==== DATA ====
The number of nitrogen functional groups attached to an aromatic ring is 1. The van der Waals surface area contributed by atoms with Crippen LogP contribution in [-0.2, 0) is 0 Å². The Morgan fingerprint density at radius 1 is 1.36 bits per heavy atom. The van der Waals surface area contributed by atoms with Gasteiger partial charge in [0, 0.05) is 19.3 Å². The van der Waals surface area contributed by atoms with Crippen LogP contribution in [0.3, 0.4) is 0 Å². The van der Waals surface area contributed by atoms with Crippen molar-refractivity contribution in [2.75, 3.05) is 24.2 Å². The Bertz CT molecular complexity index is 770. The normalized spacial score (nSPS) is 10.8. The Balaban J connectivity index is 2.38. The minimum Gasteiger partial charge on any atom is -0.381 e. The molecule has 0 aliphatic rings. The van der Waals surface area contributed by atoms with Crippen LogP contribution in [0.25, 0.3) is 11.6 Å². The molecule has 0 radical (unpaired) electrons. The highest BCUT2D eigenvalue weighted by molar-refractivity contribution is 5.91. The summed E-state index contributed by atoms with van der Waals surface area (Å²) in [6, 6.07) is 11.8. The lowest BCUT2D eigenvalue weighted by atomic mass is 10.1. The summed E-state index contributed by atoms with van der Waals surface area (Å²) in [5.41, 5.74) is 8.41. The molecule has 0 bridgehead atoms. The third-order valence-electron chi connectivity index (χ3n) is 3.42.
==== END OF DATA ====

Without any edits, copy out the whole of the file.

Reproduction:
The number of nitrogen functional groups attached to an aromatic ring is 1. The van der Waals surface area contributed by atoms with Crippen LogP contribution in [-0.2, 0) is 0 Å². The Morgan fingerprint density at radius 1 is 1.36 bits per heavy atom. The van der Waals surface area contributed by atoms with Gasteiger partial charge in [0, 0.05) is 19.3 Å². The van der Waals surface area contributed by atoms with Crippen LogP contribution in [0.3, 0.4) is 0 Å². The van der Waals surface area contributed by atoms with Crippen molar-refractivity contribution in [2.75, 3.05) is 24.2 Å². The Bertz CT molecular complexity index is 770. The normalized spacial score (nSPS) is 10.8. The Balaban J connectivity index is 2.38. The minimum Gasteiger partial charge on any atom is -0.381 e. The molecule has 0 aliphatic rings. The van der Waals surface area contributed by atoms with Crippen LogP contribution in [0.25, 0.3) is 11.6 Å². The molecule has 0 radical (unpaired) electrons. The highest BCUT2D eigenvalue weighted by molar-refractivity contribution is 5.91. The summed E-state index contributed by atoms with van der Waals surface area (Å²) in [6, 6.07) is 11.8. The lowest BCUT2D eigenvalue weighted by atomic mass is 10.1. The summed E-state index contributed by atoms with van der Waals surface area (Å²) in [5.41, 5.74) is 8.41. The molecule has 0 bridgehead atoms. The third-order valence-electron chi connectivity index (χ3n) is 3.42.